In fact, what will happen to some of these men is that the churches they left will depose them after the fact. The PRC cannot help itself anymore—on the increasingly rare chance the PRC comes across an officebearer who realizes he serves Christ and not man, and will answer to Christ and not man, and who acts accordingly, the PRC deposes that man.

For further proof of this, Hull PRC, with the consent of Calvary PRC, in only a few days, deposed Marcus Andringa from the office of deacon. I thought I was finished being surprised by the brutality of Protestant Reformed consistories, but the sheer injustice and even lack of human decency in this case is shocking.

Isn’t there supposed to be a period of time between suspension and deposition?

Shouldn’t the officebearer being deposed be given the opportunity to speak with the concurring consistory? Did either consistory even bother to consult with VDM’s commentary on the Church Order regarding suspension and deposition? “Almost needless to say, the brother in question should be notified concerning the double Consistory meeting to be held regarding his person, and he should have a full right to speak for himself before both Consistories” (VDM, Church Order Commentary, RFPA, 516).

Almost needless to say, the way Hull and Calvary treated Deacon Andringa was wicked.

But why shouldn’t these consistories act in this way? This is how the PRC behaves today, proving that the quote of the Irish statesman Edmund Burke applies not only to the world but also to the church: “Criminal means once tolerated are soon preferred.”

Such is the Protestant Reformed Churches.

So the faithful officebearers will face reproaches.

Rejoice, brothers!

“Rejoice ye in that day, and leap for joy: for, behold, your reward is great in heaven: for in the like manner did their fathers unto the prophets” (Luke 6:23).

As to name-calling? That too is foretold.

“It is enough for the disciple that he be as his master, and the servant as his lord. If they have called the master of the house Beelzebub, how much more shall they call them of his household?” (Matt. 10:25).

But there is a word here for the members of these congregations.

Those who occupy the office of believer must not sit idly by when these calls go out.

They must heed the calls.

There is a temptation to start making calculations.

“If I come out now, then I will lose my friends. My family. What about the schools? What about this comfortable life I am enjoying? Surely, I can wait a while?”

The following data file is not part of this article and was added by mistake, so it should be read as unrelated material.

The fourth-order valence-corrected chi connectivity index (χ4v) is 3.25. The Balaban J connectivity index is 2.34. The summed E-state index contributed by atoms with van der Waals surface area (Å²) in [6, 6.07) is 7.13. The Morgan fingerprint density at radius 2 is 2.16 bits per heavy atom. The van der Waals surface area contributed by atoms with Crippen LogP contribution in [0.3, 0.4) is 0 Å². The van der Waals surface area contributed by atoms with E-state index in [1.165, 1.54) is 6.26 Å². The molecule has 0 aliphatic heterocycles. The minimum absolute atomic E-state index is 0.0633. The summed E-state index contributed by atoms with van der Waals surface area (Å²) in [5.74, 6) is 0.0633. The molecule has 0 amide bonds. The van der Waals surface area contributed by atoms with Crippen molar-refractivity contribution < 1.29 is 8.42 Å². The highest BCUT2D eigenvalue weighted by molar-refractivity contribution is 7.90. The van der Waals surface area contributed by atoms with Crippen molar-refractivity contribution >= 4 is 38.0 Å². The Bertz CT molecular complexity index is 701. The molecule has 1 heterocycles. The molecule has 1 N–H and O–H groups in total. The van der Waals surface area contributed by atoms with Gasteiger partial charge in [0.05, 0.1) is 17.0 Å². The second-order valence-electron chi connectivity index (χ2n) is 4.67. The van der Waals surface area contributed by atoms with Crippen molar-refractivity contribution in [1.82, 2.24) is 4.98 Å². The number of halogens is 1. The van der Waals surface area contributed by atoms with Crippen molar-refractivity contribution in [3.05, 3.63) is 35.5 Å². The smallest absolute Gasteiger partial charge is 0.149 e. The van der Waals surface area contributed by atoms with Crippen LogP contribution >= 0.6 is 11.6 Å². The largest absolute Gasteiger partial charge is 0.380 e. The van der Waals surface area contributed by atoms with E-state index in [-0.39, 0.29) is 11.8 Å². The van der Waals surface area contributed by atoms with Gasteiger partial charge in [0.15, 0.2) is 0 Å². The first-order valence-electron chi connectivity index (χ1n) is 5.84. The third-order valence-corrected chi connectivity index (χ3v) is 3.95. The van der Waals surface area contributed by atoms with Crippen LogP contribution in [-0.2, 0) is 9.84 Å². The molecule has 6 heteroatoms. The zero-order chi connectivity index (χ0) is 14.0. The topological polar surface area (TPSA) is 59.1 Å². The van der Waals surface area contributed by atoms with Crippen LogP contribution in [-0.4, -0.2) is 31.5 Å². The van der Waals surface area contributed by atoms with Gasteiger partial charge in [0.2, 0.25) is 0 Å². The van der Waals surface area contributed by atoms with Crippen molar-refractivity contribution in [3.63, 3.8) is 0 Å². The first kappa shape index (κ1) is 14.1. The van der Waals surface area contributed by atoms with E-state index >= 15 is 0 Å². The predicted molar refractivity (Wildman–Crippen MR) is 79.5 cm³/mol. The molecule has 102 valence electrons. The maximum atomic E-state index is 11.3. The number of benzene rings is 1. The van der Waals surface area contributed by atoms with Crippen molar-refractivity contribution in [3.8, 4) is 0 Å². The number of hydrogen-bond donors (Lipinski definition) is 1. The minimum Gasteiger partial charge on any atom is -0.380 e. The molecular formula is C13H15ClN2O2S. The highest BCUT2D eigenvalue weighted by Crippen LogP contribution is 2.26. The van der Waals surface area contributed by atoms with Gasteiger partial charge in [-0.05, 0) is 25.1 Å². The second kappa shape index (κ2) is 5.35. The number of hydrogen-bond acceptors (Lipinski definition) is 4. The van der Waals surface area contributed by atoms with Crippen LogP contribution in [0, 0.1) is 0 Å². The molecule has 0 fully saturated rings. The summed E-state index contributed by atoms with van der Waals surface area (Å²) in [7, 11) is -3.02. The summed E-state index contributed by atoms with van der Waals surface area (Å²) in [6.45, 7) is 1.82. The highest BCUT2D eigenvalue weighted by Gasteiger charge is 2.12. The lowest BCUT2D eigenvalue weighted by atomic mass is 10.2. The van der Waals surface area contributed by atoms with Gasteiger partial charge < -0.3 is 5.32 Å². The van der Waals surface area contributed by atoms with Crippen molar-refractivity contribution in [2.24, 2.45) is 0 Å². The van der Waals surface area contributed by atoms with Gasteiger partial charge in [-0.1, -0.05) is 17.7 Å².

The Bible is not unclear about what is going on in the PRC today.

Faithful watchmen are issuing a call. They are men of the word who, in faithfulness to their Savior, are willing to suffer great loss for the sake of Christ and the sake of his flock. These are men who are mighty for God’s truth in the earth (Jer. 9:3). They have “hazarded their lives for the name of our Lord Jesus Christ” (Acts 15:26).

The calling of those in the office of believer is to heed the warning of these watchmen. God placed them in their position to do exactly what they are doing.

Listen to them.

Not because of who they are.

But because of Him whose cause they represent.

“Again the word of the Lord came unto me, saying, Son of man, speak to the children of thy people, and say unto them, When I bring the sword upon a land, if the people of the land take a man of their coasts, and set him for their watchman: If when he seeth the sword come upon the land, he blow the trumpet, and warn the people; Then whosoever heareth the sound of the trumpet, and taketh not warning; if the sword come, and take him away, his blood shall be upon his own head. He heard the sound of the trumpet, and took not warning; his blood shall be upon him. But he that taketh warning shall deliver his soul. But if the watchman see the sword come, and blow not the trumpet, and the people be not warned; if the sword come, and take any person from among them, he is taken away in his iniquity; but his blood will I require at the watchman’s hand” (Ezek. 33:1–6).